Showers and thunderstorms, some severe, are already rolling through western and central Virginia and central North Carolina. This precipitation is associated with a somewhat complex surface system over the upper Ohio Valley and western North Carolina.

Surface map for 7:00 p.m. CDT Wednesday, September 28, 2016.

The surface system in turn is associated with a large closed upper low centered over central Indiana. That low has brought very cool weather to the Great Lakes and central Midwest along with the wet weather. Typically close or cutoff lows like this move very slowly, since they are separated from the overall jet stream flow. This upper low is expected to move very little over the next 48 to 72 hours, drifting south to northern Kentucky, then back north to northern Indiana.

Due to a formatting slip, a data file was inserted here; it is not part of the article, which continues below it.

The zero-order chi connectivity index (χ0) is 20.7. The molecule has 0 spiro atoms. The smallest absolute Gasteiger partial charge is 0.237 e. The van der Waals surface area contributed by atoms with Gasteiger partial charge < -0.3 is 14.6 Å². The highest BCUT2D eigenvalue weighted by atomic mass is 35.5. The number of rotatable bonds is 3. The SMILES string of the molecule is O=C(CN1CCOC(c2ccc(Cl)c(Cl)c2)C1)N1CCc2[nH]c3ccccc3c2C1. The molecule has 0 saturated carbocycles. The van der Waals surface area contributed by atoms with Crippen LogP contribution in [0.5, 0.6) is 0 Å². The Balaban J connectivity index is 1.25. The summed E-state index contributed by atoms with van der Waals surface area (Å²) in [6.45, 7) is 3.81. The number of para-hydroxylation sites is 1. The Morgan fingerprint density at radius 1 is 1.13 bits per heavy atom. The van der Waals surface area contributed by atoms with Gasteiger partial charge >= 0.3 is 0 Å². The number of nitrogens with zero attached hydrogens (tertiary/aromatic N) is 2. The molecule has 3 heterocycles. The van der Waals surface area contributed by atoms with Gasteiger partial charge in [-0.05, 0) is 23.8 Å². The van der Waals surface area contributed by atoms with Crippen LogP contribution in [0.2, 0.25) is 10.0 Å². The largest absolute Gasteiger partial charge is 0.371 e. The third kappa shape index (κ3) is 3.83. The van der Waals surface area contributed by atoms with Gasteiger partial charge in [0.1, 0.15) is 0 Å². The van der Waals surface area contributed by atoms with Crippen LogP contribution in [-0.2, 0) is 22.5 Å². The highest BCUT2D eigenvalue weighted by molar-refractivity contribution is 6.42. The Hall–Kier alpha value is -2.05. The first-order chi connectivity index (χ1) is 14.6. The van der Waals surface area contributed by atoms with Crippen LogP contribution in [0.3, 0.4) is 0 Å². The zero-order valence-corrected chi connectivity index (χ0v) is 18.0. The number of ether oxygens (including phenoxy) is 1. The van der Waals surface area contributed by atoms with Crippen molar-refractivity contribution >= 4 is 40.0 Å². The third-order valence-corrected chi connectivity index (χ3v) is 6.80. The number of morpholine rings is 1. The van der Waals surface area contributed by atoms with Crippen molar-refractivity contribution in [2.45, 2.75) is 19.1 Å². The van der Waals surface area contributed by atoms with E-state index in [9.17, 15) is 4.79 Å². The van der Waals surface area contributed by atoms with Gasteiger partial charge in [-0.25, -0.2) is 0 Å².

500 millibar map for 7:00 p.m. CDT Wednesday, September 28, 2016

This kind of setup means a prolonged period of wet weather for the central Appalachians northward into New England. The heaviest rainfall is expected to be northeast of the low center. Over the next seven days the highest amounts are expected from the eastern Great Lakes across southern Pennsylvania into northern Virginia as well as southern New England.

Quantitative Precipitation Forecast for the 7-day period ending 7:00 p..m. CDT Wednesday, October 5, 2016.

The fly in the ointment at this point is Tropical Storm Matthew. It is currently located just east of the Windward Islands and is moving west. The latest forecasts take Matthew into the eastern and central Caribbean Sea by the weekend. Beyond that the forecast track for Matthew, which should by then be a hurricane, is uncertain and there is low confidence in the projected path.

Wednesday, August 24, 2016

Fire and Rain